Discussion in 'Auto News & Rumors' started by wolfsblood07, Sep 25, 2020.
And wht the heck is ZME?
I saw a commentary on TV that speculated that when battery costs lower (as they likely will) that it will be cheaper to produce and operate an electric car instead of an IC car. If and when the costs are truly lower for an EV over an IC - then it would be the end (or a great reduction in most likely) gas cars. Technology and market forces, not regulations, would be the end.
They will only surpass them if they make them a lot cheaper and also be able to charge them in the same time you can fill a typical gas tank . Also how long does the charge last in the winter when you have the heater and say a rear window defroster going and it is 10 degrees out like it is in a large portion of the country ?
The biggest drawback for Evs are for apartment people. If you live in a house you just plug the car in every night. Everyone is worried about that 500 mile trip. How many folks do that? If you do then you need hybrid like the Pacifica where the first 30 miles is all electric. I could use that I rarly fo over 30 miles in 1 day.
Apartments are starting to get chargers.
Yep, most comparison sites now let you select charger availability in their criteria.
If an apartment adds charging stations, they will become part of the revenue stream. Either by raising rents or the stations will be operated by your credit card. One must remember: Nothing is truly free. Someone has to foot the bill and charging stations are expensive to install.
The power isn't a big deal, they can smartcard the power (or as you say, use your credit card). The install expenses are probably not a big deal amortized over ten or twenty years.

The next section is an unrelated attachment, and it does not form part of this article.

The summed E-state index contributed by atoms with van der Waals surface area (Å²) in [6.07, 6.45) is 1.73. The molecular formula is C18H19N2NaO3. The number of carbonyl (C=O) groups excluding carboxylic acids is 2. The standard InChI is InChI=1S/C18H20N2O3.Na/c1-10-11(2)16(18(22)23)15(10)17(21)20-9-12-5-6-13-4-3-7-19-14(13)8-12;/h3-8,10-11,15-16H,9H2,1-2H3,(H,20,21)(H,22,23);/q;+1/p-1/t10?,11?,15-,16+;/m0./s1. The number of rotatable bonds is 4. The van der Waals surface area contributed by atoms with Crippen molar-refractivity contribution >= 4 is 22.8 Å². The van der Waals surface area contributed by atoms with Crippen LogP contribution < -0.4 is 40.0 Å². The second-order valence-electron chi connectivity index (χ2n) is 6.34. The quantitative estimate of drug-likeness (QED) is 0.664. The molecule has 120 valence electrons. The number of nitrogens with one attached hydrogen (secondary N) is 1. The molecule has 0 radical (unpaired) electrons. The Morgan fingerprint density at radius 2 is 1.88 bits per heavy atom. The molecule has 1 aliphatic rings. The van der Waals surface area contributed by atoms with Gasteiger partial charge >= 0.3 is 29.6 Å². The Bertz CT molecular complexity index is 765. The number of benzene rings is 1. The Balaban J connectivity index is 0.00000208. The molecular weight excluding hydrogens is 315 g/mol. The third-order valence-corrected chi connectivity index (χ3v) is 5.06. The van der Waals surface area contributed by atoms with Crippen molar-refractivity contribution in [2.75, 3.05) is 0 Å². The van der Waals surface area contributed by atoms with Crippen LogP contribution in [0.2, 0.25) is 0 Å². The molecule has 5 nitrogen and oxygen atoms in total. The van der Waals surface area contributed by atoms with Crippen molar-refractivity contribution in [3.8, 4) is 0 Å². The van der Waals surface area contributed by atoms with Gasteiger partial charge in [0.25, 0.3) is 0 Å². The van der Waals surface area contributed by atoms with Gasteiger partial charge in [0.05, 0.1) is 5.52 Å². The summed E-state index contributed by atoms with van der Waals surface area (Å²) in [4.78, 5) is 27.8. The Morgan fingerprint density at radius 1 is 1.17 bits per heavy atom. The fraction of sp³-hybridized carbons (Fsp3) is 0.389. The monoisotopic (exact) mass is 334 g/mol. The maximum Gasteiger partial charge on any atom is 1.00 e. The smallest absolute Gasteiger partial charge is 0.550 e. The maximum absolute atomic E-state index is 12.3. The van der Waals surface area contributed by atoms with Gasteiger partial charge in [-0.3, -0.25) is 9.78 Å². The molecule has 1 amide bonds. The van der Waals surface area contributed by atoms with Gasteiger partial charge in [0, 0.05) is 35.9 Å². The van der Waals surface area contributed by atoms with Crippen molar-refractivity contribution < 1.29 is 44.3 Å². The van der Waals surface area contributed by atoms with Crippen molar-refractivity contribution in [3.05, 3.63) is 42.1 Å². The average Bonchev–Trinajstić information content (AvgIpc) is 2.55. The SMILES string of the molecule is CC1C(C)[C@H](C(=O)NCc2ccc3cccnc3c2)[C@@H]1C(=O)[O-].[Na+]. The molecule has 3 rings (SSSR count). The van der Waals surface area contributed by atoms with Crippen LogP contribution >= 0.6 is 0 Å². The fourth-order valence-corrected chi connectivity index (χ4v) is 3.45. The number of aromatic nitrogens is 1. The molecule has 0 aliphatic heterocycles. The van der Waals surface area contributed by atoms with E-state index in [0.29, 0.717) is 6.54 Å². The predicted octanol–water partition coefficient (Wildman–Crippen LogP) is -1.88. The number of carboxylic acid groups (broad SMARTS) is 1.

Or if subject to tax credits as they were (are?) in some areas.
Tesla figures $100k-150k to install a supercharger. A low power charger will cost at least $1-2k if access to power is already there. A lot cheaper if planned at construction. Running power later gets very expensive. Once they get enough vehicles out there to create mass, those subsidies will be long gone. It will happen but how long is unknown. CA is the backbone of this movement.
I don't figure they would install the most expensive chargers, I assumed the low power models. $2,000 per space is not a huge amount. They charge $20/month plus electricity for the space, it pays off in around eight years, and in the meantime they may get renters they wouldn't have had otherwise. If the charger is only $1,000, and I'd assume prices are coming down as time goes on, then it pays off in a much faster time.
At apartment installation, a level 2 charger would be the least that you should have. Level 1 just won't give an overnight fill. You will also have to deal with either having it close to the entrance or making it remote. Remote will usually keep non-EV owners from parking there. Close in will have inconsiderate people parking there. I see that at malls now. Never seen a ticket for that yet.
everyone says a level 1 isn't enough. But its always based on 8 hours of charging. The vast majority of folks are at home after work so it would be on the charger for 12 hours or more.. Its also based on a emptyn battery which few folks will have.
Grocery stores will start to add these too... Everyone's fixated on being able to fully charge the car in five minutes, without thinking of how often they're away from their car, and it could be left to charge at a lower rate while they do something else. 40 minutes at Level 2 covers the juice you used to get to the store and back home.
When employee parking lots add extensive L2 charging, the argument about where to charge is effectively over.
In bulk, level 2 charging points would cost less than $500 a bay. CCS2 fast-charge hardware runs to about $50k for two bays (that Tesla figure is likely out of date.. they're probably paying some price penalty for being non standard, but no way is it double)
At under $500, it's eminently reasonable... and they wouldn't even have to charge rent for the space, though they probably would.